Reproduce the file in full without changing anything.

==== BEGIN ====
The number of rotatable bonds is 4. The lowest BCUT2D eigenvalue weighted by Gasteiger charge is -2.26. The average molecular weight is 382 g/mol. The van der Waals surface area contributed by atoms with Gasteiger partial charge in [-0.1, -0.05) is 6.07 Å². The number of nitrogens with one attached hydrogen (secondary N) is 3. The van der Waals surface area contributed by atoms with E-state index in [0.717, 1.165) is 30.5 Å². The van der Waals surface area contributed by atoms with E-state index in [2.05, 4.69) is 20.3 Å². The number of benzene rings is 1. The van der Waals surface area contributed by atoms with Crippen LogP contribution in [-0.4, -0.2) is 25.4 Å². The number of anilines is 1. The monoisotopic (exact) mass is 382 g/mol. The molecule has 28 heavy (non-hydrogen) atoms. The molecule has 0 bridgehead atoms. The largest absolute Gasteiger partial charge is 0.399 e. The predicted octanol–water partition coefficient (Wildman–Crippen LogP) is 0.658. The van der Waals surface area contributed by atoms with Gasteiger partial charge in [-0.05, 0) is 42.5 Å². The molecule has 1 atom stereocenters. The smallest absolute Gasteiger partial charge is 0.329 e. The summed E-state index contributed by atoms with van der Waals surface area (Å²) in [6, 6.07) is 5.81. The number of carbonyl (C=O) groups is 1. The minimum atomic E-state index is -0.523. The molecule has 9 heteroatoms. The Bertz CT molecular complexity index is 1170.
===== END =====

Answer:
The number of rotatable bonds is 4. The lowest BCUT2D eigenvalue weighted by Gasteiger charge is -2.26. The average molecular weight is 382 g/mol. The van der Waals surface area contributed by atoms with Gasteiger partial charge in [-0.1, -0.05) is 6.07 Å². The number of nitrogens with one attached hydrogen (secondary N) is 3. The van der Waals surface area contributed by atoms with E-state index in [0.717, 1.165) is 30.5 Å². The van der Waals surface area contributed by atoms with E-state index in [2.05, 4.69) is 20.3 Å². The number of benzene rings is 1. The van der Waals surface area contributed by atoms with Crippen LogP contribution in [-0.4, -0.2) is 25.4 Å². The number of anilines is 1. The monoisotopic (exact) mass is 382 g/mol. The molecule has 28 heavy (non-hydrogen) atoms. The molecule has 0 bridgehead atoms. The largest absolute Gasteiger partial charge is 0.399 e. The predicted octanol–water partition coefficient (Wildman–Crippen LogP) is 0.658. The van der Waals surface area contributed by atoms with Gasteiger partial charge in [-0.05, 0) is 42.5 Å². The molecule has 1 atom stereocenters. The smallest absolute Gasteiger partial charge is 0.329 e. The summed E-state index contributed by atoms with van der Waals surface area (Å²) in [6, 6.07) is 5.81. The number of carbonyl (C=O) groups is 1. The minimum atomic E-state index is -0.523. The molecule has 9 heteroatoms. The Bertz CT molecular complexity index is 1170.